A few glimpses are enough to perceive a seamless and richly detailed visual world. But instead of "photographic snapshots", information about the color, shape and motion of an object is pulled apart and sent through individual nerve cells, or neurons, to the visual center in the brain. How the brain puts the scene back to together has been hotly debated ever since neurons were discovered over a century ago.
A novel experimental design allowed researchers at the Salk Institute for Biological Studies to scrutinize this process, called conjunction, stopwatch in hand. They found that individual features of an object are permanently joined together by a computational process that takes time, 1/100th of a second to be exact. Their findings are reported in the Jan. 24 issue of the Journal of Neuroscience.
"The question of how the brain integrates different signals is fundamental to our understanding of sensory processing, and a range of different theories have been advanced," says John Reynolds, Ph.D., an assistant professor in the Systems Neurobiology Laboratory who led the study. "Our finding that a very small, but consistent, amount of time is required to compute a very simple conjunction is important because it places very tight limits on the amount of time that is available for the mechanisms that mediate this computation to operate."
To measure the time required for integration, Clara Bodelón, Ph.D., a mathematician in Reynolds' laboratory, painstakingly designed pairs of simple images--for example, a red vertical stripe pattern or a green horizontal pattern--which, when presented quickly enough, cancel one another and become invisible. (See [figure]).
After securing the last eight computer monitors in the world that could actually present the stimuli quick enough to exceed the limits of perception (newer LCD monitors don't refresh the screen fast enough) and painstakingly calibrating the monitors to precisely control the activity of individual photoreceptors in the eye, the Salk researchers were ready to inch closer to answering an age-old and much-debated question: How do neurons communicate to give rise to our coherent perception of the world?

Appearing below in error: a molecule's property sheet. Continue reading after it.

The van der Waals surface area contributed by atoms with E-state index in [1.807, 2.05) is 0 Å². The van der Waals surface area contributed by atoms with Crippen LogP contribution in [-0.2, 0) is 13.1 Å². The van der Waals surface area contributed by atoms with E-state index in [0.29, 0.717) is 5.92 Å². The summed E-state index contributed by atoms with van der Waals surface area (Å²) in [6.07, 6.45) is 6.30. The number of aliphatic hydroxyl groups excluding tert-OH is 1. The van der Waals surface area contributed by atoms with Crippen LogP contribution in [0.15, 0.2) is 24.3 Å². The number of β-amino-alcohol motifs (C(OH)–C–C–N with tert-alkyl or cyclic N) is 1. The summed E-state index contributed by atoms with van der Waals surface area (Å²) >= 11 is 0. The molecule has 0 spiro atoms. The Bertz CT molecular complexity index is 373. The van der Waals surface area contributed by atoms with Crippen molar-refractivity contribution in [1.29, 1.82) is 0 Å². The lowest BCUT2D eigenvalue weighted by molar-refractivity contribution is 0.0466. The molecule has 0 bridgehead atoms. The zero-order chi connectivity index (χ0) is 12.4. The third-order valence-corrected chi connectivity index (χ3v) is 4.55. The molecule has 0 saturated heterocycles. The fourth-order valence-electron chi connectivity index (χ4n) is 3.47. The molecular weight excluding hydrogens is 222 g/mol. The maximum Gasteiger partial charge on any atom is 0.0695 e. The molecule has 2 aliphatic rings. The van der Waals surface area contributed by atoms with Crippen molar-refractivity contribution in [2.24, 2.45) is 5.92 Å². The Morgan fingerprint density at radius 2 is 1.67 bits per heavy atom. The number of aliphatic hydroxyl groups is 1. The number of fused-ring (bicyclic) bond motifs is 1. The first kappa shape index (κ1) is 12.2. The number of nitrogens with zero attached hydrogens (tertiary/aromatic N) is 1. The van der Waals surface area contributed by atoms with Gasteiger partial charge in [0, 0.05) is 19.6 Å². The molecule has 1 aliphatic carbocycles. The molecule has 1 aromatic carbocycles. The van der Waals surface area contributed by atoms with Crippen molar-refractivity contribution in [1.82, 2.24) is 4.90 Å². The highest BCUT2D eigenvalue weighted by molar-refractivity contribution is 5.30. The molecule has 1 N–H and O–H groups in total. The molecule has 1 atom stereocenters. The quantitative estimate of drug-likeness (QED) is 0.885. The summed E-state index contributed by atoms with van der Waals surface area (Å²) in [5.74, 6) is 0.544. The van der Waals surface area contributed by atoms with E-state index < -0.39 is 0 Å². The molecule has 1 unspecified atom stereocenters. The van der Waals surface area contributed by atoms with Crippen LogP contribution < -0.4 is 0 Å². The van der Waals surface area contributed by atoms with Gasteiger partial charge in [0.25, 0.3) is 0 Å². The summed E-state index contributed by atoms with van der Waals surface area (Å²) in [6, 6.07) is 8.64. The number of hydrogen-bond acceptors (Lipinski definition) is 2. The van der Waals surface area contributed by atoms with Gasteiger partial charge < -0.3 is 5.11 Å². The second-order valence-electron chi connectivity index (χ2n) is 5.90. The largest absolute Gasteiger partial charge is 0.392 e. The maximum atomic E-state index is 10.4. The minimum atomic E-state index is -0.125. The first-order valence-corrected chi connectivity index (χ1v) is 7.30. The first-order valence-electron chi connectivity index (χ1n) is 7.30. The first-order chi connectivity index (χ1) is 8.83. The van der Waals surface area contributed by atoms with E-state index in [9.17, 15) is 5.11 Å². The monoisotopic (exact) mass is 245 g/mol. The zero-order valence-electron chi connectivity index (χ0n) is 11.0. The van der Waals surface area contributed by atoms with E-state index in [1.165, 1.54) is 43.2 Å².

At very high presentation rates, the stimuli were literally invisible. But when Bodelón slowed the presentation rate, human observers could tell an image's orientation. Interestingly, when presentation rate was lowered even further, the test subjects could distinguish color and orientation but were unable to say which image -- the vertical or horizontal one -- was red or green. In other words, the brain could "see" both form and color but could not see how they were combined.
Only after slowing presentation of the stimuli further could the observers accurately report color and orientation of individual objects, indicating that computing the overall meaning of all this visual input is a time-consuming process. Thus, the features of the stimulus were available to perception before they were "bound" together. Binding of features, however, required more time.
"Nobody knew whether a separate computation step was necessary to integrate individual attributes of objects and, if so, how long it would take," explains Bodelón. "The fact that it takes time to reliably perceive the combination of color and orientation points to the existence of a distinct integration mechanism. We can now start to test different hypotheses about the nature of this mechanism," she adds.
"The question how the brain synthesizes visual information is of tremendous importance from a basic science standpoint," explains Reynolds and adds that "it also has important practical implications for understanding and ultimately treating disorders of perception, such as visual agnosia, a debilitating condition in which the patient cannot 'see' complex visual stimuli."
By precisely measuring this fleeting visual computation, Bodelón and her colleagues have taken an important first step in understanding the mechanisms that fail in patients who suffer from this disorder.
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